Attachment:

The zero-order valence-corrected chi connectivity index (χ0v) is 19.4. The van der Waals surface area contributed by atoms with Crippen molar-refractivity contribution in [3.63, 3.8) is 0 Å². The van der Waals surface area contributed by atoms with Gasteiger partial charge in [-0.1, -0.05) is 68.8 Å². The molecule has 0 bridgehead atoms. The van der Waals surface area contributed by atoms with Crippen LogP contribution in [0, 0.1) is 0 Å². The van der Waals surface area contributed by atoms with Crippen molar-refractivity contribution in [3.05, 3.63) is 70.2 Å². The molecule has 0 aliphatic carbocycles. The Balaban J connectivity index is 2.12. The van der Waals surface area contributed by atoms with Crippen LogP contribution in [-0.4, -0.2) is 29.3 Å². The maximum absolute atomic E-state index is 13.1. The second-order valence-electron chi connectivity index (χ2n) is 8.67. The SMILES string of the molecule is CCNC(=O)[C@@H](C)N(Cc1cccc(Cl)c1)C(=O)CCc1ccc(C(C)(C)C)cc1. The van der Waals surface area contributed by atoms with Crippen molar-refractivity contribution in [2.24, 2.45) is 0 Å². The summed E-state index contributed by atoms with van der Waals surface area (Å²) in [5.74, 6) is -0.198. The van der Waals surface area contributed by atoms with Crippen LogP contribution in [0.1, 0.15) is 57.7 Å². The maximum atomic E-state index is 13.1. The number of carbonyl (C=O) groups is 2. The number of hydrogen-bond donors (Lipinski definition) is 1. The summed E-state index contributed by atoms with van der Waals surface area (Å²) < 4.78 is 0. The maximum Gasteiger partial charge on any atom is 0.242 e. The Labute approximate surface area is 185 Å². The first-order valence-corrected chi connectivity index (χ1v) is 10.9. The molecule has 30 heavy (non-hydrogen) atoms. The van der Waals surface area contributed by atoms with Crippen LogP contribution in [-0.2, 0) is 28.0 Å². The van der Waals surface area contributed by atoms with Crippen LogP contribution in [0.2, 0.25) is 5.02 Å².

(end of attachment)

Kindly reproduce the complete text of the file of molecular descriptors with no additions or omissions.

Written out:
The zero-order valence-corrected chi connectivity index (χ0v) is 19.4. The van der Waals surface area contributed by atoms with Crippen molar-refractivity contribution in [3.63, 3.8) is 0 Å². The van der Waals surface area contributed by atoms with Gasteiger partial charge in [-0.1, -0.05) is 68.8 Å². The molecule has 0 bridgehead atoms. The van der Waals surface area contributed by atoms with Crippen LogP contribution in [0, 0.1) is 0 Å². The van der Waals surface area contributed by atoms with Crippen molar-refractivity contribution in [3.05, 3.63) is 70.2 Å². The molecule has 0 aliphatic carbocycles. The Balaban J connectivity index is 2.12. The van der Waals surface area contributed by atoms with Crippen LogP contribution in [-0.4, -0.2) is 29.3 Å². The maximum absolute atomic E-state index is 13.1. The second-order valence-electron chi connectivity index (χ2n) is 8.67. The SMILES string of the molecule is CCNC(=O)[C@@H](C)N(Cc1cccc(Cl)c1)C(=O)CCc1ccc(C(C)(C)C)cc1. The van der Waals surface area contributed by atoms with Crippen molar-refractivity contribution in [2.24, 2.45) is 0 Å². The summed E-state index contributed by atoms with van der Waals surface area (Å²) in [5.74, 6) is -0.198. The van der Waals surface area contributed by atoms with Crippen LogP contribution in [0.1, 0.15) is 57.7 Å². The maximum atomic E-state index is 13.1. The number of carbonyl (C=O) groups is 2. The number of hydrogen-bond donors (Lipinski definition) is 1. The summed E-state index contributed by atoms with van der Waals surface area (Å²) < 4.78 is 0. The maximum Gasteiger partial charge on any atom is 0.242 e. The Labute approximate surface area is 185 Å². The first-order valence-corrected chi connectivity index (χ1v) is 10.9. The molecule has 30 heavy (non-hydrogen) atoms. The van der Waals surface area contributed by atoms with Crippen LogP contribution in [-0.2, 0) is 28.0 Å². The van der Waals surface area contributed by atoms with Crippen LogP contribution in [0.2, 0.25) is 5.02 Å².